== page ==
I also love with older children, creating a “routine board” or a “story photo book” that outlines in photos what their day looks like when starting something new like school or kindergarten. Reading the book before they start, and things like mapping out when drop off and pick up time is, can 100% eliminate stress for our children.

I also think that before bed at night, a good session of rough housing/connection time with parents, can allow children to offload stress and anxiety through play and laughter, which allows them to sleep more settled because they aren’t carrying that stress in their little bodies.

What’s the relationship between vitamins and sleep? Do I need to give my child supplements of some kind to complement healthy sleeping patterns?

Whilst this isn’t my area of expertise, it would require a doctor or naturopath to diagnose something like a deficiency, I can say that yes, vitamin deficiencies can absolutely impact on sleep.

Iron deficiency in children is more common than what one might think, and is often overlooked, particularly for toddlers (who might drink a lot of cow’s milk, or perhaps are picky eaters and aren’t eating iron rich foods). It causes sleep disruption, restlessness in bed, frequent wakes up and sometimes long overnight wakings.

Similarly, magnesium deficiency can also be a cause of poor sleep. Magnesium is crucial for relaxing the nervous system, it helps us fall asleep and stay asleep.

I think if you are having issues with your little one’s sleep, the key is to always get a full medical check up, including testing for deficiencies because it may be as simple as a supplement being offered.

Over the holiday period, my child’s sleeping routine has been disrupted. How can I ease them back into routine?

Holidays are about having fun, not sticking to routine, late nights, sleeping in, more junk food than normal – that’s what holidays are all about – even a sleep consultant (me) is guilty of throwing everything out the window over school holidays when it comes to routine – and that is okay!

My tips for reigning everything in would be to slowly but surely start bringing bedtime earlier by 15-20 minutes in the week or two preceding the start back of school. This may mean waking them earlier to start their day as well. Get back into the habit of putting into place your predictable evening, bedtime routine of bath, milk, book and bed.

Ensure the room environment is optimal and that you are starting to decrease any sugary foods leading into bedtime, and across the day in general.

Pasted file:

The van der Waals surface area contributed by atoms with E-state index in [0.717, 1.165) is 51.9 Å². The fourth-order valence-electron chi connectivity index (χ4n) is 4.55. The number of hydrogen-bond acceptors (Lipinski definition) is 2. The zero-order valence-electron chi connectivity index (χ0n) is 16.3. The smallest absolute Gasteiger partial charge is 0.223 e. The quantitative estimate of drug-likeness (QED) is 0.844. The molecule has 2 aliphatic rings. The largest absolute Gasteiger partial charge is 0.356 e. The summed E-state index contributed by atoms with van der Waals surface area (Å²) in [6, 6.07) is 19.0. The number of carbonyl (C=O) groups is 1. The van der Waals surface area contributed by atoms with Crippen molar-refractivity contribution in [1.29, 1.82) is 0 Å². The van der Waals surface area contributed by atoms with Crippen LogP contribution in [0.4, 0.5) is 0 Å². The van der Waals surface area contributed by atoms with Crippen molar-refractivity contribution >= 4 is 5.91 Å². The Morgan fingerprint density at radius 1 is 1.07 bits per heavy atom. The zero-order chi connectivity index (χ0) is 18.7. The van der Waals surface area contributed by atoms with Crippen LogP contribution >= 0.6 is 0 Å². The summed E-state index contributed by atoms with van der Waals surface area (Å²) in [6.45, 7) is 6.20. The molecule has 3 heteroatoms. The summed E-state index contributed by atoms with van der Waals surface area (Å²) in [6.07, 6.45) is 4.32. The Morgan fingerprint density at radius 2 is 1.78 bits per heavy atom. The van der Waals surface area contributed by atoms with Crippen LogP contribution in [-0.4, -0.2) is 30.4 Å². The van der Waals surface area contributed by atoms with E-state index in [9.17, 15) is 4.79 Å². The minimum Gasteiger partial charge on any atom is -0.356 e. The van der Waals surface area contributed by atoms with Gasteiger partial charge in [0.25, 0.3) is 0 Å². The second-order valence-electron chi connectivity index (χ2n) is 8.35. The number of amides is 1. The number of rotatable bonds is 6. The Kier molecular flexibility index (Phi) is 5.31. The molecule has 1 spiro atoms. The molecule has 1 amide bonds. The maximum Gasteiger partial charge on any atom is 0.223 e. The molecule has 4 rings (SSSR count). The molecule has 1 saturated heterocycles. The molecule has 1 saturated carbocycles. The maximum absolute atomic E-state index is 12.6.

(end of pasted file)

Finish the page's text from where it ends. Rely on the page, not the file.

We also tend to have more technology time on holidays so wind that back as well – particularly in the two hours before bedtime, as that blue white light exposure can suppress melatonin levels.

I am all for reintroducing relaxation music at bedtime too, and keeping it going for those first few weeks of starting back at school – where their little minds are so incredibly stimulated – that relaxation music can help them wind down at night time.

I  absolutely love a good routine chart – older children can tick off all the “jobs” they have to do before bedtime, with the last thing they tick off is “getting into bed”.

About the author

Lisa is the founder of Cherish Your Sleep, Co-Regional Director (Australia/Pacific) of The Association of Professional Sleep Consultants, an experienced certified baby/child sleep consultant and a mother to 3 young children.
She has always loved children and has worked in the industry for over 20 years as a qualified child care worker, working primarily with children aged 0 – 3yrs.
A successful outcome is not only good for the parents and children, but also giver Lisa a sense of satisfaction and happiness – there’s nothing better than hearing from a parent who finally got their first full night sleep since having a child.
Becoming a mum and meeting and seeing other mums struggle with their babies and children’s sleep made Lisa really want to reach out and help. She doesn’t see that there is a one size fits all to helping families – sleep is almost like a Puzzle – you need all the pieces in place to achieve the full picture and those pieces are what she shares with families.
Lisa uses a holistic approach to sleep, focusing on emotional wellbeing of families and ensuring the parent child connection in not only maintained, but enhanced. She knows how easy it is to become overwhelmed and frustrated, so it’s her passion to help find solutions that will work for you, your baby and the rest of your family.
Photo by Ron Lach